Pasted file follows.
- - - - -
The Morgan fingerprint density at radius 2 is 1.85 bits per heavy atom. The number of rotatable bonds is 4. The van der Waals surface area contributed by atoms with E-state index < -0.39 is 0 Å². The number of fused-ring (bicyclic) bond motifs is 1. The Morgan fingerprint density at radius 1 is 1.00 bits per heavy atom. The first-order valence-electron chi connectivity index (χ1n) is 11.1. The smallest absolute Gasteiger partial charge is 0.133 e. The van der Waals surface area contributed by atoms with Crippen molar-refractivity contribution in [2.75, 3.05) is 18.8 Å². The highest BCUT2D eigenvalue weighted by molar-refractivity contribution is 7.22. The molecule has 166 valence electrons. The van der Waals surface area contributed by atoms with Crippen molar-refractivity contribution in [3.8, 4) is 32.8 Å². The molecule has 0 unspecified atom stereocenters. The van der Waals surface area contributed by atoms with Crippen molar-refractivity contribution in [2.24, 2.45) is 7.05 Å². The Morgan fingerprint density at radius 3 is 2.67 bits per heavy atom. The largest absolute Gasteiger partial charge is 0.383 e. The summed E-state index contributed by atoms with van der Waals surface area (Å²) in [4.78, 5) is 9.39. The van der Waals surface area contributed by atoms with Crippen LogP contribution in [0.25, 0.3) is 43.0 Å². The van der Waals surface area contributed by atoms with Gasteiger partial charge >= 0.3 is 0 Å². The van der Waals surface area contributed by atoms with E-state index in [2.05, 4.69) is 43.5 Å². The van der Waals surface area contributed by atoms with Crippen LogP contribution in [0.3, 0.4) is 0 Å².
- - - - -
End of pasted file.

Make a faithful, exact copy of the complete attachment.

The Morgan fingerprint density at radius 2 is 1.85 bits per heavy atom. The number of rotatable bonds is 4. The van der Waals surface area contributed by atoms with E-state index < -0.39 is 0 Å². The number of fused-ring (bicyclic) bond motifs is 1. The Morgan fingerprint density at radius 1 is 1.00 bits per heavy atom. The first-order valence-electron chi connectivity index (χ1n) is 11.1. The smallest absolute Gasteiger partial charge is 0.133 e. The van der Waals surface area contributed by atoms with Crippen molar-refractivity contribution in [2.75, 3.05) is 18.8 Å². The highest BCUT2D eigenvalue weighted by molar-refractivity contribution is 7.22. The molecule has 166 valence electrons. The van der Waals surface area contributed by atoms with Crippen molar-refractivity contribution in [3.8, 4) is 32.8 Å². The molecule has 0 unspecified atom stereocenters. The van der Waals surface area contributed by atoms with Crippen molar-refractivity contribution in [2.24, 2.45) is 7.05 Å². The Morgan fingerprint density at radius 3 is 2.67 bits per heavy atom. The largest absolute Gasteiger partial charge is 0.383 e. The summed E-state index contributed by atoms with van der Waals surface area (Å²) in [4.78, 5) is 9.39. The van der Waals surface area contributed by atoms with Crippen LogP contribution in [0.25, 0.3) is 43.0 Å². The van der Waals surface area contributed by atoms with Gasteiger partial charge >= 0.3 is 0 Å². The van der Waals surface area contributed by atoms with E-state index in [2.05, 4.69) is 43.5 Å². The van der Waals surface area contributed by atoms with Crippen LogP contribution in [0.3, 0.4) is 0 Å².